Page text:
"On Washington's Birthday, February 22, another program was to be rendered. In the meantime we boys had organized a company to overtake the invaders and lay them low. Sentries were placed on watch who were to notify the main guard as to when and where to strike. This plan proved successful. The 'enemy' were routed with pugilistic fist-fights and were left standing knee-deep in the mud in the ravine directly north of the present Administration building. We had less trouble with the town boys after that."

The prevailing idea among the later students at Concordia regarding the term "Cobbers" has no foundation. The intimation has been given that the cornfields surrounding the school in those early days may have provided the cue for the name. However, the fact is that there was scarcely even a trace of a cornfield in the Red River Valley fifty years ago, and certainly none in the vicinity of Concordia College. The popular opinion at that time was that corn could not be raised so far north. That was a crop for southern states.

"Cobbers!" A handy and a proper name. "Cobber Mothers." "Cobber Football Team." "Cobber Basketball." "Cobber Baseball," etc. For the Golden Jubilee Gift the writer would suggest this slogan:

"Cobbers! Cobbers!

Hva' Ska' Ni ha'?

Three Hundred Thousand (Dollars)

Yah! Yah! Yah!(1)

The Concordian reported the reaction of the student body to the name "Corncobs":

We are proud of our college, proud to be students of it and proud to belong to its growing alumni. We are zealous workers and advertisers for Concordia College, but we cannot afford to be know by a name which in itself has a depreciative suggestion.(2)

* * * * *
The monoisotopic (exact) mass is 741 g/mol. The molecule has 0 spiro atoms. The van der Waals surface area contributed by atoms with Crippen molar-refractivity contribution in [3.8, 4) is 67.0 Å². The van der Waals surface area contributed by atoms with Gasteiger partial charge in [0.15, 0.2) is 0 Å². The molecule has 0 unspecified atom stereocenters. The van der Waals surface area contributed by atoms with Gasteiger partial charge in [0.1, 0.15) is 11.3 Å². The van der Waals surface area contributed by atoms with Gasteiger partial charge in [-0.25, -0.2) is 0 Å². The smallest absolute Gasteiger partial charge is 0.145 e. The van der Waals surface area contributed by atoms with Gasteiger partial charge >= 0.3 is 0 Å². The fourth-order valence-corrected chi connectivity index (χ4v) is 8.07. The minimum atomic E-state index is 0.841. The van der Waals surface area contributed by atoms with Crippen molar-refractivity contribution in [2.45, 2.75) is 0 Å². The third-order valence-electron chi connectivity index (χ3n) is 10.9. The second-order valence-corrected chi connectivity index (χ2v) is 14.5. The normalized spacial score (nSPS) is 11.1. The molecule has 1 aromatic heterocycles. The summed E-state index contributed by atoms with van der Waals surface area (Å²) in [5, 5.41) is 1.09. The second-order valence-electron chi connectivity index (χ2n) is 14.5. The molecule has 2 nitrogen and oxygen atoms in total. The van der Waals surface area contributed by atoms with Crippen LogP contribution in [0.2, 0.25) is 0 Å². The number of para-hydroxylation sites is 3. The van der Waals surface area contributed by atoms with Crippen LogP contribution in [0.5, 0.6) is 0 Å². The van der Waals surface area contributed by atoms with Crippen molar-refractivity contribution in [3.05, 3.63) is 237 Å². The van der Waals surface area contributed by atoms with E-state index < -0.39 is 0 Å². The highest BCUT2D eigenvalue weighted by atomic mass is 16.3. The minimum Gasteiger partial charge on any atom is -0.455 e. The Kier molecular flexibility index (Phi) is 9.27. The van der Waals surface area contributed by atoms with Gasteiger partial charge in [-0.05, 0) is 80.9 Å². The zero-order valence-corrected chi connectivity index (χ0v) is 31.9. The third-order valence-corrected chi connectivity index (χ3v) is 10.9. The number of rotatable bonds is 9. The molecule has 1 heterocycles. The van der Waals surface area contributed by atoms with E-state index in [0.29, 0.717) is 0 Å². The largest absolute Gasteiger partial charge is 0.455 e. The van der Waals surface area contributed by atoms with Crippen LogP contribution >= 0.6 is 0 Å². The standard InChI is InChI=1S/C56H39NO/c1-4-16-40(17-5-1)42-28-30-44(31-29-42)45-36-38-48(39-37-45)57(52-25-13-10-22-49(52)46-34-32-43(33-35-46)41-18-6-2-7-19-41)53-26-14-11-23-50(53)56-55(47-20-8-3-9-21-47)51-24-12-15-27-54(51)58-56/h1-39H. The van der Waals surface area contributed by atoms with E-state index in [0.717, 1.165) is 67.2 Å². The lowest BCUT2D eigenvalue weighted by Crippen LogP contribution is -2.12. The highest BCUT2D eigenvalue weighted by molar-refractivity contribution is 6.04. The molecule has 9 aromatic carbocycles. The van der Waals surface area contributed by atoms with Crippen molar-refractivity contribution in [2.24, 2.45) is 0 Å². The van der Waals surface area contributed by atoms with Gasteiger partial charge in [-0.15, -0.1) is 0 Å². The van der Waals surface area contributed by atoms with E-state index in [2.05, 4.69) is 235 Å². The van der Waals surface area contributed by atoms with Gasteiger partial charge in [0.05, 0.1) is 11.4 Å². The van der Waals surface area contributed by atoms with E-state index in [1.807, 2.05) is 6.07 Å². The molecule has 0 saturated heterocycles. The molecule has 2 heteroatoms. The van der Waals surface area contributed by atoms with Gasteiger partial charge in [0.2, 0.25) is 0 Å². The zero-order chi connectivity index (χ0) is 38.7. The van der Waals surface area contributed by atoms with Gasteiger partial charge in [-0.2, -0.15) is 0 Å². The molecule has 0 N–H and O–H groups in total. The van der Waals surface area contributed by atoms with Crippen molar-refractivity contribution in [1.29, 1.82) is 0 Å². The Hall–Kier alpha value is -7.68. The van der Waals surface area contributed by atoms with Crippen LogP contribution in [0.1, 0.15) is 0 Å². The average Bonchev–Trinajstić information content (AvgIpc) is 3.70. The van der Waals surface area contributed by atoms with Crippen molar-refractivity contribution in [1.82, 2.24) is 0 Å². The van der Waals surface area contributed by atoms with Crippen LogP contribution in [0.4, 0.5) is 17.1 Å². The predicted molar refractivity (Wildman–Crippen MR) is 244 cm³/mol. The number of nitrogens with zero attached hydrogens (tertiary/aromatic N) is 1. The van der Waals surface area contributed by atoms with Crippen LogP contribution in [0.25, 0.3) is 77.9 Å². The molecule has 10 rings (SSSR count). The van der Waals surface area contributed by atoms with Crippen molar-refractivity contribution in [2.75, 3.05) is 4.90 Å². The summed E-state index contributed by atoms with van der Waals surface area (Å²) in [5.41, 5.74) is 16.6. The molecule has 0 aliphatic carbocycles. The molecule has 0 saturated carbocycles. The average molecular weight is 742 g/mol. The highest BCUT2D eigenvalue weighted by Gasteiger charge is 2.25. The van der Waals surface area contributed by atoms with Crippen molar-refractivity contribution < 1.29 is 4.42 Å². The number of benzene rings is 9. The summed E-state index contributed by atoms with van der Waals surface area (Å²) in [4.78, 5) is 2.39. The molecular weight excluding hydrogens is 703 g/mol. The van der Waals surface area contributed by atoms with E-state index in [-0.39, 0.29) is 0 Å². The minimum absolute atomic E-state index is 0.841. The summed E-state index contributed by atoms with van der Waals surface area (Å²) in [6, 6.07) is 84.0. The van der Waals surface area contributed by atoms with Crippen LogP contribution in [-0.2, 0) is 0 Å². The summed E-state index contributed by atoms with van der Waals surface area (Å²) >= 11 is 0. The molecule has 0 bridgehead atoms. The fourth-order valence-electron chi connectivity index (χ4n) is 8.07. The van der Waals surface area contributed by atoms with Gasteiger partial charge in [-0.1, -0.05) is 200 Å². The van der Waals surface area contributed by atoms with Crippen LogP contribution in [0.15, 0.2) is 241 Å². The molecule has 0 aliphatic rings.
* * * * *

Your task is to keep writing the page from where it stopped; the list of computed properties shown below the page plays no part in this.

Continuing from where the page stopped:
A story in a later issue of the Concordian lamented the fact that the college did not have a satisfactory name for its athletic teams. The article stated that a name should be short, easy to use in songs and yells and have some connection to the college. The name "Viking" was suggested but it did not catch on with the student body.(3)

About this same time, the Fargo Forum sportswriters were calling Concordia's teams "Cobbers." This did not really catch on until 1928 when the Concordian used the name in their reporting. In 1932 the name of the yearbook was changed from Scout to Cobber and the name became permanent.

Chapter 4

1. Bogstad, Concordia College Through 50 Years, p. 177.
2. Concordian, January 20, 1922.
3. Concordian, January 19, 1923.
4. Concordian, March 13, 1931.
5. Concordian, November 6, 1931.
6. Concordian, November 20, 1931.
7. 1932 Cobber, p. 211-213.
8. Concordian, April 15, 1932.
9. Concordian, April 29, 1932.
10. Concordian, May 13, 1932.
11. Concordian, Nov. 4, 1932.
12. Concordian, May 6, 1933.
13. Concordian, Nov. 10, 1933.
14. Concordian, May 11, 1934.
15. Concordian, June 4, 1934.
16. Concordian, November 10, 1934.
17. Concordian, May 16, 1936.
18. Concordian, May 22, 1936.
19. Concordian, October 9, 1936.
20. Concordian, October 31, 1936.
21. Concordian, December 16, 1936.
22. Concordian, May 7, 1937.
23. Concordian, September 21, 1939.
24. Concordian, February 15, 1940.
25. Concordian, February 9, 1940.